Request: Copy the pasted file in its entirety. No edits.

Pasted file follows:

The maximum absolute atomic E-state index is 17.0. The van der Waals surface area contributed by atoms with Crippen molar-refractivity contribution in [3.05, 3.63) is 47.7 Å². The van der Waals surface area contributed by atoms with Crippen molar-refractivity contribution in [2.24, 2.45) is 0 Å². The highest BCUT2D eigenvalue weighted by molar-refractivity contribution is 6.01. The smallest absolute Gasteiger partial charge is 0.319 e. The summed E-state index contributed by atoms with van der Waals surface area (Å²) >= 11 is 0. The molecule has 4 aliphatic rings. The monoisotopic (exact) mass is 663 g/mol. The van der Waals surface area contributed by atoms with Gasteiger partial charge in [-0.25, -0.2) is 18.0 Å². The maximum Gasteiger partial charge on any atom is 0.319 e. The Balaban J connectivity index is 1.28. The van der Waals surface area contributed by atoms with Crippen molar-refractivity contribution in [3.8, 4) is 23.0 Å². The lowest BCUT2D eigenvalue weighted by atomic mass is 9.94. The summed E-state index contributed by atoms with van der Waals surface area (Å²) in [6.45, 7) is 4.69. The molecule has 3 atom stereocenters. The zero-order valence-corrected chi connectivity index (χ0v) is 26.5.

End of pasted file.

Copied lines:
The maximum absolute atomic E-state index is 17.0. The van der Waals surface area contributed by atoms with Crippen molar-refractivity contribution in [3.05, 3.63) is 47.7 Å². The van der Waals surface area contributed by atoms with Crippen molar-refractivity contribution in [2.24, 2.45) is 0 Å². The highest BCUT2D eigenvalue weighted by molar-refractivity contribution is 6.01. The smallest absolute Gasteiger partial charge is 0.319 e. The summed E-state index contributed by atoms with van der Waals surface area (Å²) >= 11 is 0. The molecule has 4 aliphatic rings. The monoisotopic (exact) mass is 663 g/mol. The van der Waals surface area contributed by atoms with Gasteiger partial charge in [-0.25, -0.2) is 18.0 Å². The maximum Gasteiger partial charge on any atom is 0.319 e. The Balaban J connectivity index is 1.28. The van der Waals surface area contributed by atoms with Crippen molar-refractivity contribution in [3.8, 4) is 23.0 Å². The lowest BCUT2D eigenvalue weighted by atomic mass is 9.94. The summed E-state index contributed by atoms with van der Waals surface area (Å²) in [6.45, 7) is 4.69. The molecule has 3 atom stereocenters. The zero-order valence-corrected chi connectivity index (χ0v) is 26.5.